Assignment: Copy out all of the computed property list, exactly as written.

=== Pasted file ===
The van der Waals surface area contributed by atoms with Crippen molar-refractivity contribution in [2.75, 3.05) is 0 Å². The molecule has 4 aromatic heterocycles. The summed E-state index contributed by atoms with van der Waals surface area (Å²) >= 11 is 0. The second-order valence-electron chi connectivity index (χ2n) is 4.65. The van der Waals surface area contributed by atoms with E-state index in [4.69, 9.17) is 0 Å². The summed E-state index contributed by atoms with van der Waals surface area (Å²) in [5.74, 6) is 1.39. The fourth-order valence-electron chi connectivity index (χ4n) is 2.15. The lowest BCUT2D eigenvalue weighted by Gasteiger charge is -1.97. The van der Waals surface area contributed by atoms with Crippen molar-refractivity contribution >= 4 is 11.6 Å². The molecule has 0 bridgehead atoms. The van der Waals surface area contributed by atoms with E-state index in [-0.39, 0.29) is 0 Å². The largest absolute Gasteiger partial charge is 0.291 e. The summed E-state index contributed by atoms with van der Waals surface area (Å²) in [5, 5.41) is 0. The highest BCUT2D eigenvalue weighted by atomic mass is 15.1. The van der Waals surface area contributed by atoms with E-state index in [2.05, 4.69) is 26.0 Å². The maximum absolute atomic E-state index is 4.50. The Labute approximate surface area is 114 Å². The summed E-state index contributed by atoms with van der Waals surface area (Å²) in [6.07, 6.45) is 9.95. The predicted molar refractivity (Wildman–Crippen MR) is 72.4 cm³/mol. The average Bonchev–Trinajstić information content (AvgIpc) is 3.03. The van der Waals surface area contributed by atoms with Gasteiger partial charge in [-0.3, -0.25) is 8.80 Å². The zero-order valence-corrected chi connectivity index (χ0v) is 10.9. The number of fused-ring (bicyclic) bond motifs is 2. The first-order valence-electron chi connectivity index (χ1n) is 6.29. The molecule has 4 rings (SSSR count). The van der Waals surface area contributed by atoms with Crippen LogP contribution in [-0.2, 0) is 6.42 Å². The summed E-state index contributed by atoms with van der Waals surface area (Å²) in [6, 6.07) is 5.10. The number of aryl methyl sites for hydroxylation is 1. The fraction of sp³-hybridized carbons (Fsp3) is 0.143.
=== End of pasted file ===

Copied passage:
The van der Waals surface area contributed by atoms with Crippen molar-refractivity contribution in [2.75, 3.05) is 0 Å². The molecule has 4 aromatic heterocycles. The summed E-state index contributed by atoms with van der Waals surface area (Å²) >= 11 is 0. The second-order valence-electron chi connectivity index (χ2n) is 4.65. The van der Waals surface area contributed by atoms with E-state index in [4.69, 9.17) is 0 Å². The summed E-state index contributed by atoms with van der Waals surface area (Å²) in [5.74, 6) is 1.39. The fourth-order valence-electron chi connectivity index (χ4n) is 2.15. The lowest BCUT2D eigenvalue weighted by Gasteiger charge is -1.97. The van der Waals surface area contributed by atoms with Crippen molar-refractivity contribution >= 4 is 11.6 Å². The molecule has 0 bridgehead atoms. The van der Waals surface area contributed by atoms with E-state index in [-0.39, 0.29) is 0 Å². The largest absolute Gasteiger partial charge is 0.291 e. The summed E-state index contributed by atoms with van der Waals surface area (Å²) in [5, 5.41) is 0. The highest BCUT2D eigenvalue weighted by atomic mass is 15.1. The van der Waals surface area contributed by atoms with E-state index in [2.05, 4.69) is 26.0 Å². The maximum absolute atomic E-state index is 4.50. The Labute approximate surface area is 114 Å². The summed E-state index contributed by atoms with van der Waals surface area (Å²) in [6.07, 6.45) is 9.95. The predicted molar refractivity (Wildman–Crippen MR) is 72.4 cm³/mol. The average Bonchev–Trinajstić information content (AvgIpc) is 3.03. The van der Waals surface area contributed by atoms with Gasteiger partial charge in [-0.3, -0.25) is 8.80 Å². The zero-order valence-corrected chi connectivity index (χ0v) is 10.9. The number of fused-ring (bicyclic) bond motifs is 2. The first-order valence-electron chi connectivity index (χ1n) is 6.29. The molecule has 4 rings (SSSR count). The van der Waals surface area contributed by atoms with Crippen LogP contribution in [-0.2, 0) is 6.42 Å². The summed E-state index contributed by atoms with van der Waals surface area (Å²) in [6, 6.07) is 5.10. The number of aryl methyl sites for hydroxylation is 1. The fraction of sp³-hybridized carbons (Fsp3) is 0.143.